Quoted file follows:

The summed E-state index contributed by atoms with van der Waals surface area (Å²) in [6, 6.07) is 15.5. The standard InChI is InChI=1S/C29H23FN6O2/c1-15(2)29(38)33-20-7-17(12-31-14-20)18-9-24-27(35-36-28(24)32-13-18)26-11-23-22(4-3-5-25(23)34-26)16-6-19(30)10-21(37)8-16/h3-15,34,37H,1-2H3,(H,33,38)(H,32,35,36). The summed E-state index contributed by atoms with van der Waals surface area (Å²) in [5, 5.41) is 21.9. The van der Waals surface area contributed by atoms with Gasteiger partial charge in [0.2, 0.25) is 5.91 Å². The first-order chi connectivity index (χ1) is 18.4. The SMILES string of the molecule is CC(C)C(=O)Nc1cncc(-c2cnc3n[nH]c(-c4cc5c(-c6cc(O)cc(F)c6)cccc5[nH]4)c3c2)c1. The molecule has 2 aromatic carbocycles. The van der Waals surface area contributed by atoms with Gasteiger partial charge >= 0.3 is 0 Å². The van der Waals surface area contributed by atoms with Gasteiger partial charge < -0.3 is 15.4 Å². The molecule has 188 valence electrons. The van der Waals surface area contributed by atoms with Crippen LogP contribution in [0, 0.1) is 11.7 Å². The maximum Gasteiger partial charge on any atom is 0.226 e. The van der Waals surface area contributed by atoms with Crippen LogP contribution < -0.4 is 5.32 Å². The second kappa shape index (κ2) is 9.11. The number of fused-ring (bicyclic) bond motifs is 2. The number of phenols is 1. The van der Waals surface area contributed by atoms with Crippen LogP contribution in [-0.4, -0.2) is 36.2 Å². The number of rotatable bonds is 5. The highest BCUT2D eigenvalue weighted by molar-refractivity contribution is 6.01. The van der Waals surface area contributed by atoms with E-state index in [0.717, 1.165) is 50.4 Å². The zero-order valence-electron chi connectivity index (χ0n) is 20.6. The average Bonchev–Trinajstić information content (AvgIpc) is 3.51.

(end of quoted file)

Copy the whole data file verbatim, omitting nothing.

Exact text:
The summed E-state index contributed by atoms with van der Waals surface area (Å²) in [6, 6.07) is 15.5. The standard InChI is InChI=1S/C29H23FN6O2/c1-15(2)29(38)33-20-7-17(12-31-14-20)18-9-24-27(35-36-28(24)32-13-18)26-11-23-22(4-3-5-25(23)34-26)16-6-19(30)10-21(37)8-16/h3-15,34,37H,1-2H3,(H,33,38)(H,32,35,36). The summed E-state index contributed by atoms with van der Waals surface area (Å²) in [5, 5.41) is 21.9. The van der Waals surface area contributed by atoms with Gasteiger partial charge in [0.2, 0.25) is 5.91 Å². The first-order chi connectivity index (χ1) is 18.4. The SMILES string of the molecule is CC(C)C(=O)Nc1cncc(-c2cnc3n[nH]c(-c4cc5c(-c6cc(O)cc(F)c6)cccc5[nH]4)c3c2)c1. The molecule has 2 aromatic carbocycles. The van der Waals surface area contributed by atoms with Gasteiger partial charge >= 0.3 is 0 Å². The van der Waals surface area contributed by atoms with Gasteiger partial charge < -0.3 is 15.4 Å². The molecule has 188 valence electrons. The van der Waals surface area contributed by atoms with Crippen LogP contribution in [0, 0.1) is 11.7 Å². The maximum Gasteiger partial charge on any atom is 0.226 e. The van der Waals surface area contributed by atoms with Crippen LogP contribution < -0.4 is 5.32 Å². The second kappa shape index (κ2) is 9.11. The number of fused-ring (bicyclic) bond motifs is 2. The number of phenols is 1. The van der Waals surface area contributed by atoms with Crippen LogP contribution in [-0.4, -0.2) is 36.2 Å². The number of rotatable bonds is 5. The highest BCUT2D eigenvalue weighted by molar-refractivity contribution is 6.01. The van der Waals surface area contributed by atoms with E-state index in [0.717, 1.165) is 50.4 Å². The zero-order valence-electron chi connectivity index (χ0n) is 20.6. The average Bonchev–Trinajstić information content (AvgIpc) is 3.51.